Editorial: Legislature needs to stop posturing and fully fund the mandate to cut school class size
Posted February 10
A CBC Editorial: Friday, Feb. 10, 2017; Editorial# 8123
The following is the opinion of Capitol Broadcasting Company
The state legislature’s hand-wringing and hoop-jumping over early-grade classroom size in our public schools is more about avoiding the issue than confronting it.
Last year -- with little public discussion, hearings or input from teachers or school administrators – legislative bosses stealthily injected into the massive state budget bill a mandated cut in how many students should be in kindergarten through third grade classrooms.
It’s not a bad idea. But like much of what the General Assembly’s done in recent years, it was cooked up in back rooms where there is little opportunity or concern to grasp all the consequences – intended or unintended.
Maybe it was as boxer Muhammad Ali might observe, a political “rope-a-dope”: pretending to being doing something for education, but all just creating a legislative mirage.
Whatever. But in this case the consequence is a $300-million unfunded mandate dropped on local school districts around the state – $27 million for Wake County; $23 million in Mecklenburg County; $17 million in Guilford County; and even $2.5 million in Henderson County, the home of Rep. Chuck McGrady, a Republican who is sponsoring a bill that is supposed to, for the time, solve the problem.
Amid an outpouring of complaints, the legislature’s latest effort dodges the core issue with a non-solution, solution. McGrady’s bill essentially keeps the mandate but adds “local flexibility” allowing class sizes larger than the legislated limits -- rendering the requirement meaningless.
The mandate has put instructional quality in jeopardy as school systems have been forced to contemplate eliminating arts, music and physical education instruction as well as increasing class size in upper grades.
Rather than just kicking this can down the road, pretending to address an issue but really just leaving it to fester, how about showing some resolve and gumption?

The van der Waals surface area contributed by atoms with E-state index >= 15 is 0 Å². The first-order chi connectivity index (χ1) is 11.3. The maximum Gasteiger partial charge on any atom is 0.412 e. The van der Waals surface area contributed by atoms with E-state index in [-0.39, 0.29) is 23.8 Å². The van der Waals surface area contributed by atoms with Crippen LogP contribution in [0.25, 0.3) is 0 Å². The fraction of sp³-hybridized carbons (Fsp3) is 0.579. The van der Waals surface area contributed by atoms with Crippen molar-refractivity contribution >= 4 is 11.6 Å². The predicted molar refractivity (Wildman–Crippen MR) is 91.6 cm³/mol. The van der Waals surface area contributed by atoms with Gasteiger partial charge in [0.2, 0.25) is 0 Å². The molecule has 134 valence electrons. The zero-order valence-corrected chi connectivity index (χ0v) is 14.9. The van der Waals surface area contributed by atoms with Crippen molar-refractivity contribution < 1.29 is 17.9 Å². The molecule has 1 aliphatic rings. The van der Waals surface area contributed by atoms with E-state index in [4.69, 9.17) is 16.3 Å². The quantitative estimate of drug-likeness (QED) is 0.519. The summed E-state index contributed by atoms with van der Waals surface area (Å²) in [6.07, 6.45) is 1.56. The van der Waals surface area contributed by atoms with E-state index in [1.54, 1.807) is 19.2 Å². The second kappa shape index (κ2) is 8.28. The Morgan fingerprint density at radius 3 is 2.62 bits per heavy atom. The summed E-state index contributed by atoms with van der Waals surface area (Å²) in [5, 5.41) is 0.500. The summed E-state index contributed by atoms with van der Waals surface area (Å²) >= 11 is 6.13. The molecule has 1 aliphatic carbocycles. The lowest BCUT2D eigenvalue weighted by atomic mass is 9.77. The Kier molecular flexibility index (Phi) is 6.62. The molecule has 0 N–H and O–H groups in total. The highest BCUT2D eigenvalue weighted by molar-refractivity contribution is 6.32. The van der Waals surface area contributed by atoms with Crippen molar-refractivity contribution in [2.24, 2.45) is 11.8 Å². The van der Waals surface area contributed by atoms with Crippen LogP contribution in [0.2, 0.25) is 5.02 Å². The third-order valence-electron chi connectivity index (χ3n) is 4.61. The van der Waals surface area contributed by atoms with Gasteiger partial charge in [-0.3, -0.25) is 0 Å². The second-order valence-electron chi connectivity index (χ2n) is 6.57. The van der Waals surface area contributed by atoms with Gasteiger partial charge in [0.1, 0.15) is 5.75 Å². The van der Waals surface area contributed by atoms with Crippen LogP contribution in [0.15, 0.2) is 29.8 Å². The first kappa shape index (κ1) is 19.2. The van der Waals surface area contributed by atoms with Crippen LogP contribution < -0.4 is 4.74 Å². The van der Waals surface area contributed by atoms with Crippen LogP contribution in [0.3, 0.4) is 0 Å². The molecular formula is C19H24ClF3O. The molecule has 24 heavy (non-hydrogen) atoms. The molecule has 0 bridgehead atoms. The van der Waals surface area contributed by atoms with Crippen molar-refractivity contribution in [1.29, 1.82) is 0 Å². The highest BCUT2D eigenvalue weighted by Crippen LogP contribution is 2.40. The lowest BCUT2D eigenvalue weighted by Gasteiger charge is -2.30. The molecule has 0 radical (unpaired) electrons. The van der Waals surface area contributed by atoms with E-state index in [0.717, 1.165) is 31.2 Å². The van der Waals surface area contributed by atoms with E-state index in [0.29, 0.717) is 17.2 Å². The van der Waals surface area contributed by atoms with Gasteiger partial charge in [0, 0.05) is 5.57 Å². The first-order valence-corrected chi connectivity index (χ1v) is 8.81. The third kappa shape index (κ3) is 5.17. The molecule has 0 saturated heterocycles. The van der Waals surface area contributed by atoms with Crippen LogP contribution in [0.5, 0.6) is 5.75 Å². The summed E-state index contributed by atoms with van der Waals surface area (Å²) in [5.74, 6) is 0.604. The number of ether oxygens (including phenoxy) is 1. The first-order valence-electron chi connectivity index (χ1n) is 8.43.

And just Thursday, there appears to be some effort to force the legislature to take some substantive action. Several of the state’s top business leaders announced an effort to focus on getting early learners to better grasp basic skills and implement systems to track progress and enable early intervention for students who are facing challenges. The objective is to make sure that school children show they’ve grasped, by the end of the third grade, the ability to read well.
The state’s members of the Business Roundtable, led by SAS CEO Jim Goodnight, N.C. AT&T President Vanessa Harrison –who is also vice chair of the N.C. Chamber of Commerce, and Red Hat CEO Jim Whitehurst, say they’re going to meet with state leaders to press their agenda. We want them to make sure they bring along N.C. Chamber of Commerce President Lew Ebert to demonstrate to legislators the business community is united, determined and demands legislators provide the funding needed for top quality education. Adequate won’t cut it.
They can start by backing a simple solution to the class-size challenge: Fully fund the mandate! Pay for the educational upgrade for North Carolina’s youngest students so by the third grade they are capable readers and won’t be left behind.
It would require about 6,000 teachers statewide – including 48 more in McGrady’s Henderson County.
The state has the money.
There is $1.6 billion in the state’s “rainy day” fund. Even Noah wouldn’t put a dent in all that. If public education and cutting class size to improve reading and other basic skills is a priority, there’s no better way to show it.
And for those who might be jittery about the spending, the state’s revenue forecasters just this week predicted the state budget surplus will exceed $552 million.
Just as a quality education system is the top driver for economic development, reducing class size – giving teachers greater opportunity to focus on individuals – is the basic ingredient to improving student performance.
Legislators need to do the right thing. If they are serious about doing something to improve education, and not just paying lip service, they must fully fund their class size mandate. Any less sets schools up for failure and dooms our students to mediocrity.